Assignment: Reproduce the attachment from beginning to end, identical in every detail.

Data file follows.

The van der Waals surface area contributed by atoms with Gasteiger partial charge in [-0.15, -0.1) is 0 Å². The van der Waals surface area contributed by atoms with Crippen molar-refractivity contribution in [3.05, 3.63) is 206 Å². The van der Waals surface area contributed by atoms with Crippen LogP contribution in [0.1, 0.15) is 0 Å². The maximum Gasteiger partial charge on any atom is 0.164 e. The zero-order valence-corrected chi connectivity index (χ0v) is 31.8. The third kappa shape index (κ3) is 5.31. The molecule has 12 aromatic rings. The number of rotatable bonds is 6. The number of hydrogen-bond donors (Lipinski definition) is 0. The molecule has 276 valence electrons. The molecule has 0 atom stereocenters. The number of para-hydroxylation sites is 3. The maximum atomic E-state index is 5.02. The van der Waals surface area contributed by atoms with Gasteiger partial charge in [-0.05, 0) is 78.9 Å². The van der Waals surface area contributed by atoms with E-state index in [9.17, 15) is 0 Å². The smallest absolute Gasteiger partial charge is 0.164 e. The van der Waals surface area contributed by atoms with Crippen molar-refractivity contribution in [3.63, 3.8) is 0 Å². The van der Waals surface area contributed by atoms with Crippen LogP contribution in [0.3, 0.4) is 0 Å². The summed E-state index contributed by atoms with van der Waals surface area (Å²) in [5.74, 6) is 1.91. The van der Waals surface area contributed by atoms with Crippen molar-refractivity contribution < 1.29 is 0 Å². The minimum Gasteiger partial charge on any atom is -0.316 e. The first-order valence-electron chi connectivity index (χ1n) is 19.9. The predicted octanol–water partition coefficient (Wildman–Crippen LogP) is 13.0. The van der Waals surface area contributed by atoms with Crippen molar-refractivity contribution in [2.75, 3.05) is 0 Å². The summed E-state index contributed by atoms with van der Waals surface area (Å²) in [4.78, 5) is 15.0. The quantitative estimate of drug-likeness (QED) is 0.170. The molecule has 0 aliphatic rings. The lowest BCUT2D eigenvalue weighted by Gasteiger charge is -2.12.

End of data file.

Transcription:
The van der Waals surface area contributed by atoms with Gasteiger partial charge in [-0.15, -0.1) is 0 Å². The van der Waals surface area contributed by atoms with Crippen molar-refractivity contribution in [3.05, 3.63) is 206 Å². The van der Waals surface area contributed by atoms with Crippen LogP contribution in [0.1, 0.15) is 0 Å². The maximum Gasteiger partial charge on any atom is 0.164 e. The zero-order valence-corrected chi connectivity index (χ0v) is 31.8. The third kappa shape index (κ3) is 5.31. The molecule has 12 aromatic rings. The number of rotatable bonds is 6. The number of hydrogen-bond donors (Lipinski definition) is 0. The molecule has 276 valence electrons. The molecule has 0 atom stereocenters. The number of para-hydroxylation sites is 3. The maximum atomic E-state index is 5.02. The van der Waals surface area contributed by atoms with Gasteiger partial charge in [-0.05, 0) is 78.9 Å². The van der Waals surface area contributed by atoms with E-state index in [9.17, 15) is 0 Å². The smallest absolute Gasteiger partial charge is 0.164 e. The van der Waals surface area contributed by atoms with Crippen molar-refractivity contribution in [3.63, 3.8) is 0 Å². The van der Waals surface area contributed by atoms with Crippen LogP contribution in [0.3, 0.4) is 0 Å². The summed E-state index contributed by atoms with van der Waals surface area (Å²) in [5.74, 6) is 1.91. The van der Waals surface area contributed by atoms with Crippen molar-refractivity contribution < 1.29 is 0 Å². The minimum Gasteiger partial charge on any atom is -0.316 e. The first-order valence-electron chi connectivity index (χ1n) is 19.9. The predicted octanol–water partition coefficient (Wildman–Crippen LogP) is 13.0. The van der Waals surface area contributed by atoms with Crippen molar-refractivity contribution in [2.75, 3.05) is 0 Å². The summed E-state index contributed by atoms with van der Waals surface area (Å²) in [4.78, 5) is 15.0. The quantitative estimate of drug-likeness (QED) is 0.170. The molecule has 0 aliphatic rings. The lowest BCUT2D eigenvalue weighted by Gasteiger charge is -2.12.